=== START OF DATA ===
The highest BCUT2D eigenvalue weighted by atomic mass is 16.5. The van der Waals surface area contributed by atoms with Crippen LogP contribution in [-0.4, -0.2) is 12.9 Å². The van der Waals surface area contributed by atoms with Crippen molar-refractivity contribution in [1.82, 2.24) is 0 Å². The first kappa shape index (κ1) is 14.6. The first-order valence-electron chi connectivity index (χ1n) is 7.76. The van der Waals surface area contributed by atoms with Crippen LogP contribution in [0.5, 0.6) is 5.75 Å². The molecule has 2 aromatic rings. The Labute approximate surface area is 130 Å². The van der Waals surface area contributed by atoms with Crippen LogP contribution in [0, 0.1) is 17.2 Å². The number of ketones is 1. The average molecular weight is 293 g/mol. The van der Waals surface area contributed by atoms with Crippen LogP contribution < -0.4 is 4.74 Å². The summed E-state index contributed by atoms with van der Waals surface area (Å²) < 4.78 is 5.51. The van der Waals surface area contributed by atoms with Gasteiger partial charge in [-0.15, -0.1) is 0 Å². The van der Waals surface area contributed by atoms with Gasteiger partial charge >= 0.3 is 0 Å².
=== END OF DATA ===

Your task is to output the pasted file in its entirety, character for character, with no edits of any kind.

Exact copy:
The highest BCUT2D eigenvalue weighted by atomic mass is 16.5. The van der Waals surface area contributed by atoms with Crippen LogP contribution in [-0.4, -0.2) is 12.9 Å². The van der Waals surface area contributed by atoms with Crippen molar-refractivity contribution in [1.82, 2.24) is 0 Å². The first kappa shape index (κ1) is 14.6. The first-order valence-electron chi connectivity index (χ1n) is 7.76. The van der Waals surface area contributed by atoms with Crippen LogP contribution in [0.5, 0.6) is 5.75 Å². The molecule has 2 aromatic rings. The Labute approximate surface area is 130 Å². The van der Waals surface area contributed by atoms with Crippen LogP contribution in [0, 0.1) is 17.2 Å². The number of ketones is 1. The average molecular weight is 293 g/mol. The van der Waals surface area contributed by atoms with Crippen LogP contribution < -0.4 is 4.74 Å². The summed E-state index contributed by atoms with van der Waals surface area (Å²) < 4.78 is 5.51. The van der Waals surface area contributed by atoms with Gasteiger partial charge in [-0.15, -0.1) is 0 Å². The van der Waals surface area contributed by atoms with Gasteiger partial charge >= 0.3 is 0 Å².